Jan. 3rd, 2011 12:49 pm (UTC)
Heh, well as I've said above you'd better enjoy the charts while they are here, as they were immensely tedious to do, and I don't think I'll be attempting it again. Although I suppose that now I have a basic template for the HTML, it will be easier in future to copy and paste that and just change the numbers in it.

Glad to hear you enjoy reading, and don't worry about whether you comment or not - I would hate for it to become a chore or obligation for people.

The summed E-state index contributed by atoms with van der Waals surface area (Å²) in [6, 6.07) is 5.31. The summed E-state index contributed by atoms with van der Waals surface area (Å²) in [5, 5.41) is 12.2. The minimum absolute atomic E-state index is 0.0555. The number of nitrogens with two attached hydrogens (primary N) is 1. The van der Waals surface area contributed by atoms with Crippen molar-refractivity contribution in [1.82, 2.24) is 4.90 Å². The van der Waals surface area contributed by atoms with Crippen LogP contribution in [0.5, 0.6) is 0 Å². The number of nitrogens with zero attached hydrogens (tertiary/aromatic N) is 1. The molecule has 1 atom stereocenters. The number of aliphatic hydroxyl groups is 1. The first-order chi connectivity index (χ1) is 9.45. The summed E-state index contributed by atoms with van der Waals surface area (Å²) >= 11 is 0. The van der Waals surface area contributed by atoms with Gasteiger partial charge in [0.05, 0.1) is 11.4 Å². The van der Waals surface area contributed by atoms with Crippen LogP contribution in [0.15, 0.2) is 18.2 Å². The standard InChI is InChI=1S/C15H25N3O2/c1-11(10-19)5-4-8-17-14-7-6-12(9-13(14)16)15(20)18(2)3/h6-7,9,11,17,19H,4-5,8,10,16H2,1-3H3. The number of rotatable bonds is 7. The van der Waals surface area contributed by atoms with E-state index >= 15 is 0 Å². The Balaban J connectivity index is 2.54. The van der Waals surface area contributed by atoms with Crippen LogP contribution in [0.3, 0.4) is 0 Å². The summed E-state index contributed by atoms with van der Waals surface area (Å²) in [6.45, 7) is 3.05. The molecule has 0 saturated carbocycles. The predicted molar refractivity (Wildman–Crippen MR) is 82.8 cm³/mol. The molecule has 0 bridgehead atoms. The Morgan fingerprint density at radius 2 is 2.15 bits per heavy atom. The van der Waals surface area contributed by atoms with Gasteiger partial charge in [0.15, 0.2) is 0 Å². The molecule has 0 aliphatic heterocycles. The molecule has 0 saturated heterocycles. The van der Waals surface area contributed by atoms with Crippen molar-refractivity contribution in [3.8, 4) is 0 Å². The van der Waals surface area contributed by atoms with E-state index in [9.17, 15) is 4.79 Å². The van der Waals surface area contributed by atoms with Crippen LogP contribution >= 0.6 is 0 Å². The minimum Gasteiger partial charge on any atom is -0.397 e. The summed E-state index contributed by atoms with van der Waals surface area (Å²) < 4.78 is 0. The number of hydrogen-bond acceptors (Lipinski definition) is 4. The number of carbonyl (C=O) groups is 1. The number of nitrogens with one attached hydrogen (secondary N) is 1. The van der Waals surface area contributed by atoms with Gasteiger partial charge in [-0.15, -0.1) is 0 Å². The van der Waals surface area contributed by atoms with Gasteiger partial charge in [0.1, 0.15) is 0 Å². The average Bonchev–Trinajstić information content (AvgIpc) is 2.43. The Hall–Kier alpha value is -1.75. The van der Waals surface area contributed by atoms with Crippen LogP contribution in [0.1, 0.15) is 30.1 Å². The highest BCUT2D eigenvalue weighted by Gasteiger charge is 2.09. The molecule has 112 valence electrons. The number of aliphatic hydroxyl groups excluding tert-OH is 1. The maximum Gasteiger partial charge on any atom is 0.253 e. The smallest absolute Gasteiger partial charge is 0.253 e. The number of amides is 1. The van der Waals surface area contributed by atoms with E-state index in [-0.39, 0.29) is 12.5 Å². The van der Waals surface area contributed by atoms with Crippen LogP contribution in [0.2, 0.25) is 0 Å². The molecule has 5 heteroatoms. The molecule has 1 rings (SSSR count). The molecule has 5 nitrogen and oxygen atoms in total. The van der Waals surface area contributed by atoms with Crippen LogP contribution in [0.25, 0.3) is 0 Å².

Jan. 3rd, 2011 10:58 pm (UTC)
I'm so glad you enjoyed the Rich are Different! :D and if you can stomach it the sequel, Sins of the Fathers is also really ace. IMO!
Jan. 3rd, 2011 11:09 pm (UTC)
Oh yes, don't worry - I already have it, and am really looking forward to it! Reading another novel set in Augustan Rome at the moment, but it will probably be next after that.
( 7 comments — Leave a comment )